(217) (1) Harvesting, removing, taking, injuring, destroying, collecting, moving, or causing the loss of any Sanctuary resource, or attempting any of these activities, except:

(218) (i) Recreational fishing of pelagic finfish; or

(219) (ii) Commercial and recreational fishing for lobster.

(220) (2) Possessing fishing gear on board a vessel, except legal fishing gear used to fish for lobster or pelagic finfish unless such gear is stowed and not available for immediate use.

(221) (3) Possessing any Sanctuary resource except for legally harvested fish.

(222) 
 § 922.74 Permit procedures and issuance criteria.
(223) (a) A person may conduct an activity prohibited by §922.72 (a)(3) through (10), (a)(12), and (a)(13), and §922.73, if such activity is specifically authorized by, and conducted in accordance with the scope, purpose, terms, and conditions of, a permit issued under §922.48 and this section.

(224) (b) The Director, at his or her sole discretion, may issue a permit, subject to terms and conditions as he or she deems appropriate, to conduct an activity prohibited by §922.72 (a)(3) through (10), (a)(12), and (a)(13), and §922.73, if the Director finds that the activity:

(225) (1) Is appropriate research designed to further understanding of Sanctuary resources and qualities;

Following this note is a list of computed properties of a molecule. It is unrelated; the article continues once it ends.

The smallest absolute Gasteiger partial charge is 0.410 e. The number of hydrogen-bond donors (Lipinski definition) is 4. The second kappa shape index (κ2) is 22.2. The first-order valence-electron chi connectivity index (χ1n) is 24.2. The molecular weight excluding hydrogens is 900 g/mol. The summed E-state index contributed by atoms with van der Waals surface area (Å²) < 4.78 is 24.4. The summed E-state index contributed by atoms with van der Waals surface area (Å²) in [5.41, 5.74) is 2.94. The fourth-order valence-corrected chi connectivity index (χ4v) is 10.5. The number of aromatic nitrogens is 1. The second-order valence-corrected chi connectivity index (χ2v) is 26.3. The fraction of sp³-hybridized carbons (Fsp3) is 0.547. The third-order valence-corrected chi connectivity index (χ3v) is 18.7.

(226) (2) Will further the educational value of the Sanctuary;

(227) (3) Will further salvage or recovery operations in or near the Sanctuary in connection with a recent air or marine casualty;

(228) (4) Will assist in managing the Sanctuary; or

(229) (5) Will further salvage or recovery operations in connection with an abandoned shipwreck in the Sanctuary title to which is held by the State of California.

(230) (c) The Director may not issue a permit under §922.48 and this section unless the Director also finds that:

(231) (1) The proposed activity will have at most short-term and negligible adverse effects on Sanctuary resources and qualities;

(232) (2) The applicant is professionally qualified to conduct and complete the proposed activity;

(233) (3) The applicant has adequate financial resources available to conduct and complete the proposed activity;

(234) (4) The duration of the proposed activity is no longer than necessary to achieve its stated purpose;

(235) (5) The methods and procedures proposed by the applicant are appropriate to achieve the goals of the proposed activity, especially in relation to the potential effects of the proposed activity on Sanctuary resources and qualities;

(236) (6) The proposed activity will be conducted in a manner compatible with the primary objective of protection of Sanctuary resources and qualities, considering the extent to which the conduct of the activity may diminish or enhance Sanctuary resources and qualities, any potential indirect, secondary, or cumulative effects of the activity, and the duration of such effects;

(237) (7) The proposed activity will be conducted in a manner compatible with the value of the Sanctuary as a source of recreation and as a source of educational and scientific information, considering the extent to which the conduct of the activity may result in conflicts between different users of the Sanctuary and the duration of such effects;